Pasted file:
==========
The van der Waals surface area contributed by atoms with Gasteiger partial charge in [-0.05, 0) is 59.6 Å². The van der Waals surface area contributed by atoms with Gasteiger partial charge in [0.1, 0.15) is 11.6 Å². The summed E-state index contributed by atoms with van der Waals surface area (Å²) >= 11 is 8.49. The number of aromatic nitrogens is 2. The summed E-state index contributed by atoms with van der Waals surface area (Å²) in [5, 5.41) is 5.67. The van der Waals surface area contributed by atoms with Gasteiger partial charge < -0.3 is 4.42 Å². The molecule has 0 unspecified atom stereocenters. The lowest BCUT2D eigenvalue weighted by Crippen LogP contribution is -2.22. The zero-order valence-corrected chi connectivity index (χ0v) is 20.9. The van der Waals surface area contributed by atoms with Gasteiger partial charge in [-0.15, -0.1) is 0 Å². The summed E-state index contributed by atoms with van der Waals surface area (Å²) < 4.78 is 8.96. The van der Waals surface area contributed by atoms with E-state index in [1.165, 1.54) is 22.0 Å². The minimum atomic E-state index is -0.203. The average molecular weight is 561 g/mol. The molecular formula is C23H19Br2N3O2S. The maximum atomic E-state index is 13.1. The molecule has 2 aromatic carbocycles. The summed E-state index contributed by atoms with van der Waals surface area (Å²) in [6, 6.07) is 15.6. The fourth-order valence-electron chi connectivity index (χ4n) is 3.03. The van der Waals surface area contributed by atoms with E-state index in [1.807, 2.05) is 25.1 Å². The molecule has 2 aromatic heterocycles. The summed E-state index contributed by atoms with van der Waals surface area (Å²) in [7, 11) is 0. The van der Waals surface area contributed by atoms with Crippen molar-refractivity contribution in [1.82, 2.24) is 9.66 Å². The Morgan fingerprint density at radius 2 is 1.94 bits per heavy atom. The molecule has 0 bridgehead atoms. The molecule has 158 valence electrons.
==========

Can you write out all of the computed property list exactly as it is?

The van der Waals surface area contributed by atoms with Gasteiger partial charge in [-0.05, 0) is 59.6 Å². The van der Waals surface area contributed by atoms with Gasteiger partial charge in [0.1, 0.15) is 11.6 Å². The summed E-state index contributed by atoms with van der Waals surface area (Å²) >= 11 is 8.49. The number of aromatic nitrogens is 2. The summed E-state index contributed by atoms with van der Waals surface area (Å²) in [5, 5.41) is 5.67. The van der Waals surface area contributed by atoms with Gasteiger partial charge < -0.3 is 4.42 Å². The molecule has 0 unspecified atom stereocenters. The lowest BCUT2D eigenvalue weighted by Crippen LogP contribution is -2.22. The zero-order valence-corrected chi connectivity index (χ0v) is 20.9. The van der Waals surface area contributed by atoms with Gasteiger partial charge in [-0.15, -0.1) is 0 Å². The summed E-state index contributed by atoms with van der Waals surface area (Å²) < 4.78 is 8.96. The van der Waals surface area contributed by atoms with E-state index in [1.165, 1.54) is 22.0 Å². The minimum atomic E-state index is -0.203. The average molecular weight is 561 g/mol. The molecular formula is C23H19Br2N3O2S. The maximum atomic E-state index is 13.1. The molecule has 2 aromatic carbocycles. The summed E-state index contributed by atoms with van der Waals surface area (Å²) in [6, 6.07) is 15.6. The fourth-order valence-electron chi connectivity index (χ4n) is 3.03. The van der Waals surface area contributed by atoms with E-state index in [1.807, 2.05) is 25.1 Å². The molecule has 2 aromatic heterocycles. The summed E-state index contributed by atoms with van der Waals surface area (Å²) in [7, 11) is 0. The van der Waals surface area contributed by atoms with Crippen molar-refractivity contribution in [1.82, 2.24) is 9.66 Å². The Morgan fingerprint density at radius 2 is 1.94 bits per heavy atom. The molecule has 0 bridgehead atoms. The molecule has 158 valence electrons.